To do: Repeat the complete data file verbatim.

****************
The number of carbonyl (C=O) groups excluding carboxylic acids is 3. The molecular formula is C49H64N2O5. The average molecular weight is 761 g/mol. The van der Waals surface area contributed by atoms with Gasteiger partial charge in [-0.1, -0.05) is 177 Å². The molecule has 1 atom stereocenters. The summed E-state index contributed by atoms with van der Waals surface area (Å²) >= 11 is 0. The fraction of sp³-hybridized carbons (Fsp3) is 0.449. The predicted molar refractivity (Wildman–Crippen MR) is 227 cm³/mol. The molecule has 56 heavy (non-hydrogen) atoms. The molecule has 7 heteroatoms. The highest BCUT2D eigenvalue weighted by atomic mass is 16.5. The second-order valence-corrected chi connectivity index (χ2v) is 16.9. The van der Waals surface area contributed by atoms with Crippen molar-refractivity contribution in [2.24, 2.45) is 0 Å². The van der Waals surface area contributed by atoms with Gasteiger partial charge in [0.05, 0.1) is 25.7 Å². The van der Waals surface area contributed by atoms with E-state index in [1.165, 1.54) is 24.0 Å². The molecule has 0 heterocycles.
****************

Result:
The number of carbonyl (C=O) groups excluding carboxylic acids is 3. The molecular formula is C49H64N2O5. The average molecular weight is 761 g/mol. The van der Waals surface area contributed by atoms with Gasteiger partial charge in [-0.1, -0.05) is 177 Å². The molecule has 1 atom stereocenters. The summed E-state index contributed by atoms with van der Waals surface area (Å²) >= 11 is 0. The fraction of sp³-hybridized carbons (Fsp3) is 0.449. The predicted molar refractivity (Wildman–Crippen MR) is 227 cm³/mol. The molecule has 56 heavy (non-hydrogen) atoms. The molecule has 7 heteroatoms. The highest BCUT2D eigenvalue weighted by atomic mass is 16.5. The second-order valence-corrected chi connectivity index (χ2v) is 16.9. The van der Waals surface area contributed by atoms with Crippen molar-refractivity contribution in [2.24, 2.45) is 0 Å². The van der Waals surface area contributed by atoms with Gasteiger partial charge in [0.05, 0.1) is 25.7 Å². The van der Waals surface area contributed by atoms with E-state index in [1.165, 1.54) is 24.0 Å². The molecule has 0 heterocycles.